By promoting such a traditional powerful fighting art to adults as a sport is throwing aside it's whole philosophy, it's powerful blocks, it's strong skilful self-defence techniques and all it's traditions is surely sweeping away the true image of karate being a deadly fighting art.
Karate-do (the way of the empty hand) was never intended to be a sport or a game
who compete in karate competitions, especially the winners seem to suffer
from a delusional form of self worship and an over confidence. These so called superstars imagine they have
become indestructible because of winning a trophy or
medal. I have no problem about real athletic sporting competitions and
the winning of trophies or getting a name for oneself, but to say
that "sport karate" competitors are all well tuned physical
fighting athletes is very amusing to me.
If you ever have the chance to go to an adult
competition you'll see many overweight and very unfit people with little or no fighting ability.
Many referee's look like they have just come from a pork pie
Most referee's are senior instructors
within their own clubs although one would not think so to look at
them. Usually it's someone not very fit or good physically at karate usually goes into refereeing.
official and important in their blazer and gray flannel trousers wearing their association
tie and badge I usually find that these people are usually has-been's or have never-been's trying to hang on to some power and authority.
Clearly, many do this purely for recognition within
their own club, to impress students especially the younger
ones in saying, look at me, although I may be useless at karate, am I not an important person within the karate world. They have to pursue this position, because it's their
little niche, rubbing shoulders with top people so they can boast to
others about who they know.
A great karate
master once said "One should be proud and always aspire to
be in the mould of your instructor". Well looking at some of these
porkers makes me wonder why their students would want to aspire to anyone
who are either fat, useless at karate or unfit.
fiasco of adult competitions with it's refereeing errors,
it's rules, it's system of scoring, it's lack of technique, contact,
and realism is not doing karate any favors.
For the public to see black belts loosing
fights to lower grades clearly shatters the belief of the deadly black belt image. It is sending the wrong message
out and the wrong impression about the skills
and strengths of what a true karate black belt should stand for.
Before the promotion of
competitions, achieving a black belt meant something, something
that took many long years of blood sweat and tears to achieve and something
to be proud of. In showing such poor standards in the name of such
a powerful fighting art these competitions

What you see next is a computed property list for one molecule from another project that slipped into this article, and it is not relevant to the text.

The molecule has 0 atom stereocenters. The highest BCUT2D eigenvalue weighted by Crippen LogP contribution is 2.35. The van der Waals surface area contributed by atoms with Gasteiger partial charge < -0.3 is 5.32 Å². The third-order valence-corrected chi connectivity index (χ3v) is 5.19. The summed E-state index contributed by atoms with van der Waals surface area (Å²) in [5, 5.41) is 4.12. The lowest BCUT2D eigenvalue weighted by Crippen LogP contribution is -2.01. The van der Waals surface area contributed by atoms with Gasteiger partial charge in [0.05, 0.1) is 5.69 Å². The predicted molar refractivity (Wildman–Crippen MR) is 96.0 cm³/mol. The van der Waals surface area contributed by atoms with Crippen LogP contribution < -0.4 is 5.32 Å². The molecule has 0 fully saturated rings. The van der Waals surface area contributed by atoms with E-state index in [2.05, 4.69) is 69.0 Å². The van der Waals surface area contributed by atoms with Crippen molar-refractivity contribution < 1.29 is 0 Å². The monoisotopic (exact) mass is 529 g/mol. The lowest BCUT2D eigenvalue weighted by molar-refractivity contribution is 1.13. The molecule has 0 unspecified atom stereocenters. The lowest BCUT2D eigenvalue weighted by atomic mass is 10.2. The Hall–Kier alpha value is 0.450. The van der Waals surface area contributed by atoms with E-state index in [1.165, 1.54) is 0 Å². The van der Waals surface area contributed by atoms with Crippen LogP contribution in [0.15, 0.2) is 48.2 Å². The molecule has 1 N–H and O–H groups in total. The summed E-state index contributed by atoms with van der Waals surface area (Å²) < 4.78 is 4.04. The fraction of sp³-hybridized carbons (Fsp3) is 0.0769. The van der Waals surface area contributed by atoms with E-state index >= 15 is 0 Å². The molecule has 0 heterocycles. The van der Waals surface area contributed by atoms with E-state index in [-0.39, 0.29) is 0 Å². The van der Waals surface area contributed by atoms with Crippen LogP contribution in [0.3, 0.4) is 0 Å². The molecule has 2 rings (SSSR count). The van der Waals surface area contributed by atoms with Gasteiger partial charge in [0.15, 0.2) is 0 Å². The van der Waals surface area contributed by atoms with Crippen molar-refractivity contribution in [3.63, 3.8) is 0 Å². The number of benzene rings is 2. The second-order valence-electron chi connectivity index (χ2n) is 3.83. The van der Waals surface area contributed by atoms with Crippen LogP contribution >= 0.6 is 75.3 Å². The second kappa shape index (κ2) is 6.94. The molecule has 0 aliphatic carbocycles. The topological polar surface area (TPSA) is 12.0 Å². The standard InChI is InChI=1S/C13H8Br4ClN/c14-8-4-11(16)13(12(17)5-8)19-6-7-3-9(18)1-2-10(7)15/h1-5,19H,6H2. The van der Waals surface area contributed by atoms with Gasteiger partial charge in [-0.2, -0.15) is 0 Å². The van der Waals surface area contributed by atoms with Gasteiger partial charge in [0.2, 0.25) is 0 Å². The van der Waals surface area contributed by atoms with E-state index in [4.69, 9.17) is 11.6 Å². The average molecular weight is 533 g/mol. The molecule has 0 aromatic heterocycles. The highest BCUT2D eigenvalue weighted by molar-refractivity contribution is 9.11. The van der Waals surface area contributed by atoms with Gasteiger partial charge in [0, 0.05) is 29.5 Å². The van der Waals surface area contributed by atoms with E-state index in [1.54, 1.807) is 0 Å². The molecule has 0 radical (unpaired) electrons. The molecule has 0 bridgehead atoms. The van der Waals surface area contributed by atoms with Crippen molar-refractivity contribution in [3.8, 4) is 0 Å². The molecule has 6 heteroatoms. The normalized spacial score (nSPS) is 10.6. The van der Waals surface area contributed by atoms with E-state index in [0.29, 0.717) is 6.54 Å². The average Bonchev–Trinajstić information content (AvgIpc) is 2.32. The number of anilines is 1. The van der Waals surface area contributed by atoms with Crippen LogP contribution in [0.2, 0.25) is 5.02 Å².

tarnish all that is good about the art and the problem is many
who enter competitions seem totally oblivious or don't care to this fact.
Unlike many true challenging
sports, "sport karate" is totally false in its awards.
Lets take into account the overall structure of "sport karate" lack of contact,
lack of techniques and lack of realism. Clearly it must be way down the line as a
practical and effective fighting sport. Thai boxing, boxing, kick boxing, ultimate
fighting, cage or K1 fighting are much more practical in terms of learning
about contact, fitness, strength, hardness, aggression and as a fighting
sport goes, much more realistic in it's approach, methods of training and
more exciting to watch.
it was a real fight, many of these winners and champions would be dead meat.
Throughout my 50 years
in karate I have witnessed many examples of the true nature of the
beast of "sport karate". One example: A weedy looking guy won a match over
someone I knew to be a former boxer who weighed around 14 stone. The
little guy's tactics was to throw a single punch and then run. The refereeing
as usual was very bad, scoring the little guys although very fast
but totally weak punches, even giving him a point when he actually
tripped and on his way down he stuck out his hand touched his opponents jacket. Well after that fiasco
it made me wonder what is this all about.
I have witnessed these type of scenarios many times, the over weight pasty faced guy who sits all day in an office actually
beating an opponent who looked like Arnold Schwarzenegger all because
he was faster to the "touch", and I do mean touch, scoring
the winning point that was not effective
or practical to hurt or stop anyone in a real fight. The facts are that many a winning
point at competitions only lightly touch their opponent. What amuses
me is the way they come away celebrating with the impression of thinking that they have actually beat their opponent for real.